Wind 11kn W to 3kn SW
Pressure 100.3 kPa Steady
Cloudy to Clear skies throughout the day
T.O.D. from Charlottetown 12:08
Distance 55 NM
Time 5H 46M
Average speed 9.5kts
Max speed 25.8kts
We spent the morning catching up on Blog posts as it was still a bit too windy until early afternoon. I also attempted to get some underwater GoPro footage along the docks with the selfie pole.
There are literally hundreds of Moon jellies and the odd Lions Mane jelly floating around the marina in Charlottetown. The locals say ‘This is nothing, sometimes you can almost walk on them there are so many.’
I scooped a few Moon jellies out of the water with a bucket for the kids to get a closer look.
This species doesn’t sting like the Lions Mane variety. These are the two most common in the area. You can differentiate them by the lack of streaming tentacles on the Moon jellies.
More sailing races today! You can see all the sails lined up as they prep the boats on shore.
A large ship came in to harbour overnight. In the morning he was lining up to play bowling for paddlers.
Around noon the winds had died down to 7 knots so we organized the boat to head out. Just before we were leaving, the owner of the fishing vessel behind us had arrived to start up his boat and charge the batteries. We had a quick chat with him about the fishing season. He told us lobster season is from the beginning of May to the end of June. He said they typically bring in 10-12 thousand pounds of lobster in a season, but this year they hauled 50 thousand!
Once we were on the water we did a short jaunt across the bay to a recommended anchorage to do some paddle boarding around the shore while the winds continued to decrease further offshore.
At 1400 we hauled anchor and continued onto Ballantynes Cove. As we continued across the Northumberland Strait we had perfect clear blue skies above, while along shore, both north and south, we could see storm clouds building. You could watch the mushroom head grow within several minutes on the cumulus clouds.
As they built volume, you can watch them go darker and then eventually see the rain begin to fall. There was also quite a bit of lightening activity. We were out in the middle of the straight with perfect weather above us, while the shore was getting hit approximately 10 km away.
When we are traveling there are three main apps I use for our weather and water information. ‘Windfinder’ shows us the wind conditions, and wave height on route. We can see the forcast several days in advance. This is the free version, so it has ads on the bottom…
‘Tides Near Me -Free’ is what we use to check the tides for a given port we are going to. The tidal range (high to low) can be drastically different from one port to another, and currents can be quite strong at times, so it’s good to know what the tides are doing.
The Weather Network app is good for general weather conditions in an area, as well as interactive cloud and thunderstorm map.
We also carry a digital barometer on board that we keep an eye on to see if the barometric pressure is rising, dropping or staying steady.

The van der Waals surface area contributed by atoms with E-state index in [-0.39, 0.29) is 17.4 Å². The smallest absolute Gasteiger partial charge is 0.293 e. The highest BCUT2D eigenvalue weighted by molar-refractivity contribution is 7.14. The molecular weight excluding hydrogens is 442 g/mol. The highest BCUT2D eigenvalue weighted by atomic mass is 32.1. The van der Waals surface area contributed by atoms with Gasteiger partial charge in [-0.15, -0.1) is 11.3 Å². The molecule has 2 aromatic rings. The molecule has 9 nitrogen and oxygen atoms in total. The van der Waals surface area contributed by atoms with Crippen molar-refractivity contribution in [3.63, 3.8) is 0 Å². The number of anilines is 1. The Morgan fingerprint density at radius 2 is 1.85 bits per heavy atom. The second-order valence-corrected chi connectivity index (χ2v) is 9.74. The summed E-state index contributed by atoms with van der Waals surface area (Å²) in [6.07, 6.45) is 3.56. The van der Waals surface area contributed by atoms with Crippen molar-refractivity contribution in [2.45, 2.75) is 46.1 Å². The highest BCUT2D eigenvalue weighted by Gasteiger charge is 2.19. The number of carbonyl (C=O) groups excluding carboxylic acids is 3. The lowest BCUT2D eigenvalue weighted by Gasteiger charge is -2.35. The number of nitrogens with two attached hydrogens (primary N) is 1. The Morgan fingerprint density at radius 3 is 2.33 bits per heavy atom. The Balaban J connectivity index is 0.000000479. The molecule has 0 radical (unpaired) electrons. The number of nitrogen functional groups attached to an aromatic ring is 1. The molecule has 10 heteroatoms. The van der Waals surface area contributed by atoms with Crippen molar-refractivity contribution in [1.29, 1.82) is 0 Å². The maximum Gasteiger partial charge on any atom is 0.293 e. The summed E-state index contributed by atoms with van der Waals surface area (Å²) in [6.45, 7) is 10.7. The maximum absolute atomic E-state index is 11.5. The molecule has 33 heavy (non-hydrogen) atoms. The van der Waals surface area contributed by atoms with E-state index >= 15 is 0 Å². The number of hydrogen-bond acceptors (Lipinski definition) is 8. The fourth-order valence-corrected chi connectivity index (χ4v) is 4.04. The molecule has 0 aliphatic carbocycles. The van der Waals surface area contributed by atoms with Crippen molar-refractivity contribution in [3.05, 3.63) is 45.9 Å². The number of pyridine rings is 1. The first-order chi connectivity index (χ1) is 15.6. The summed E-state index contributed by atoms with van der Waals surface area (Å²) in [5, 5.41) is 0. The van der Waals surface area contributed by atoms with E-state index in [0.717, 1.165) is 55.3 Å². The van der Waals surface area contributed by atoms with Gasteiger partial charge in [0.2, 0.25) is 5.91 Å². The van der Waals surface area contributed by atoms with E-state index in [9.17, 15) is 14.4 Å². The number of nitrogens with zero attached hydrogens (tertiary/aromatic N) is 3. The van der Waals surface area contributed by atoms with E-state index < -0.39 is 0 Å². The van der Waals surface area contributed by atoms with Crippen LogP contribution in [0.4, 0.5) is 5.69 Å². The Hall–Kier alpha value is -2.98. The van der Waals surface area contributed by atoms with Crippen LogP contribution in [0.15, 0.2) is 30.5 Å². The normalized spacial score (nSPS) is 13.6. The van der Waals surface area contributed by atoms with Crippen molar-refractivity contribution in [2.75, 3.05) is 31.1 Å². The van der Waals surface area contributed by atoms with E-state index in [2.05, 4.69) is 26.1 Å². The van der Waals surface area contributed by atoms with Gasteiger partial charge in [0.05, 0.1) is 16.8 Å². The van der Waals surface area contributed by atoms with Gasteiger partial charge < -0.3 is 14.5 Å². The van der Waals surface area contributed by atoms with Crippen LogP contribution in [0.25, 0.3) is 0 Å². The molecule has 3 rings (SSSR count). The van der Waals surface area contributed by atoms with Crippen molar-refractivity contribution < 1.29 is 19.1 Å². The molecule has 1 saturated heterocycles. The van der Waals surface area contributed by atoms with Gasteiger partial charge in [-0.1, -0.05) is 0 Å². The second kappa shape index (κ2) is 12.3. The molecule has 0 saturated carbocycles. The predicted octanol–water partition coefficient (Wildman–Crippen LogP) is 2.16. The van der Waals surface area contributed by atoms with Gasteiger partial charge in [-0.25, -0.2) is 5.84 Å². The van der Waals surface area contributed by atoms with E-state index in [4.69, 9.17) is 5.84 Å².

Although the weather is important to watch, I have found that wind speed and direction seems to be the thing that makes the biggest difference in whether we are going to travel or not. I find that we can comfortably travel in a headwind up to 7-8 knots before the waves get uncomfortable, or we can travel with following seas (wind behind) blowing at 10-11 knots without a problem.
Because our passage was quite long today, we would travel at 6 knots for 1-1.5 hours, then accelerate to our cruising speed of 21-22 knots for 15-20 minutes.
As I mentioned above, the weather was perfect for our passage. The great thing about the water is that you can see so far into the distance and watch for weather changes. While we approached and rounded the point just before Ballantynes cove, we could see in the distance a thunderstorm developing offshore. Very dark with a lot of lightning. It was still quite far out we made it into the harbour before the rain hit us.
Once we arrived in the harbour, we hailed the harbour master but there was no answer. Presumably because it was closed seeing it was 20:00. There were no open docks to tie to so we asked some locals, and they gave permission, for us to raft to a fishing boat that was tied to the pier.
We went ashore, to look for information, and inside the Tuna Interpretation Centre, we found the Harbour Master Office open with a interesting, young chap working. As we signed in, he asked me the typical questions. How long is the boat? What’s the boat name? When he got to, What is your name? I said ‘Doug Law’, to which he gives a peculiar look and says ‘Is that your real name?’ I reply ‘As far as I know.’ He give a short ‘Huh’ and keeps writing. I paid for the night and then filled up the boat with 887.8 litres of fuel.
Diesel here was the best price so far at 98 cents per liter. It was going to be $1.20 in Charlottetown, so luckily we held off until today.
As we were refueling we asked the young chap about the coming rain, and he advised us they weren’t calling for rain that evening. I pointed out the ominous storm clouds heading our way and he specified that he only checks the weather in this immediate area. Okay then… We finished refueling and within fifteen minutes it was pouring!
*TL Note: Being rafted to a fishing boat required us to walk over their boat to get to the pier. I am pretty sure I will not be signing up for crew on a fishing boat any time soon. The scales were everywhere. The stink was very noticeable. It reminded me of living on the farm.
There was a spectacular thunderstorm that night with a large amount of rain. Ryanna managed to catch a bolt of lightning below. I guess she does have lightning fast reflexes!
Chow for Now!